Phyllis J. Walsh: From Lorgnettes to Lariats – In Loving Recollection of the S Bar S Ranch, Where Work Hardened Our Hands, While Visitors Lightened Our Hearts
Interviewee: Phyllis J. Walsh
Interviewer: Mary Ellen Glass
UNOHP Catalog #061
Phyllis J. Walsh, a native of Philadelphia, Pennsylvania, was born in 1897. She received her education in private schools of the New England area, and began an exciting and varied career that took her over several continents. While still in her teens, Miss Walsh enlisted in World War I as a member of the French Army, an action that exemplified her later individualistic pursuits. She played tennis with champions, wrote a sports column for a New York newspaper, worked as a stockbroker, and briefly engaged in typical Prohibition-era activities. In the 1930s she arrived in Nevada to assist in managing a ranch. In Nevada, Phyllis Walsh became a civic leader, with responsible positions in numerous patriotic organizations.
Phyllis Walsh’s years in Nevada form the major part of her memoir. With Helen Marye Thomas, member of a pioneer Comstock era family, Miss Walsh managed and worked the S Bar S ranch on the Truckee River within the boundaries of the Pyramid Lake Indian Reservation. There, she and Mrs. Thomas entertained local and national leaders in the arts and society, raised hay and livestock, tried to keep the river from tearing away their land, and participated fully in the life of western Nevada. With the advent of World War II, their activities, especially Miss Walsh’s, expanded further to include numerous service organizations: the American Women’s Voluntary Services (AWVS), the USO, the Red Cross, and others. As a member of an early eastern pioneer family, Miss Walsh also participated actively in the local and state units of the Daughters of American Colonists.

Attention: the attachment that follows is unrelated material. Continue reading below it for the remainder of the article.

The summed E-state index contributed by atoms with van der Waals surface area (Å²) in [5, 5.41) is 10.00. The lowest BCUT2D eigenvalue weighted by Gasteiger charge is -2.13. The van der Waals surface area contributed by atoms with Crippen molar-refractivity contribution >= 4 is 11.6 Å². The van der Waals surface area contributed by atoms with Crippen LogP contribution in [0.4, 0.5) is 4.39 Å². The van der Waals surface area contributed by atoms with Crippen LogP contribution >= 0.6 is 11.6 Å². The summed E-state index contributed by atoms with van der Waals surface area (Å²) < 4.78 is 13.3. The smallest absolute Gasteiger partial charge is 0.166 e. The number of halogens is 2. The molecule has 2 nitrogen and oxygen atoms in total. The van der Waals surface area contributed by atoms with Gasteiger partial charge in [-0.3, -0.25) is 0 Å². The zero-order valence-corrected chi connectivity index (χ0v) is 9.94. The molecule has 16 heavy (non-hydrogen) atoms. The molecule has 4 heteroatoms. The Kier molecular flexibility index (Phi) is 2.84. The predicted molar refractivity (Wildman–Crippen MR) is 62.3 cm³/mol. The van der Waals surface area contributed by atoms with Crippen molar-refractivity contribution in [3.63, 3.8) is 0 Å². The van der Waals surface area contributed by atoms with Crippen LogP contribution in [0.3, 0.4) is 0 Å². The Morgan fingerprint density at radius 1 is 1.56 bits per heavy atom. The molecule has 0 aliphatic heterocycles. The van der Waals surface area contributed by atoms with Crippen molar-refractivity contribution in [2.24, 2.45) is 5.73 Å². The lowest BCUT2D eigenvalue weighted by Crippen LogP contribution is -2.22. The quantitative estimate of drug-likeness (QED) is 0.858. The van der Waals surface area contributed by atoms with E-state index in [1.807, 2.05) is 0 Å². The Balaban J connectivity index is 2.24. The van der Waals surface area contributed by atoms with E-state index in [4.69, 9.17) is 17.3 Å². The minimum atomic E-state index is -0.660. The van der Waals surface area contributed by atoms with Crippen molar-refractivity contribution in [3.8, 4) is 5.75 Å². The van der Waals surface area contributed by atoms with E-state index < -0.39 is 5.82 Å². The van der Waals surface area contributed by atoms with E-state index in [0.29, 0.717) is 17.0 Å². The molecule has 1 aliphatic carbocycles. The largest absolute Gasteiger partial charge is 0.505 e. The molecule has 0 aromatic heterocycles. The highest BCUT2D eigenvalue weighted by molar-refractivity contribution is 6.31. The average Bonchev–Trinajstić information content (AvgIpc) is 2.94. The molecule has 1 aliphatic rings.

This introduction and oral history is reprinted with permission from the University of Nevada Oral History Archive, Special Collections and University Archives, University of Nevada, Reno.
None at this time.
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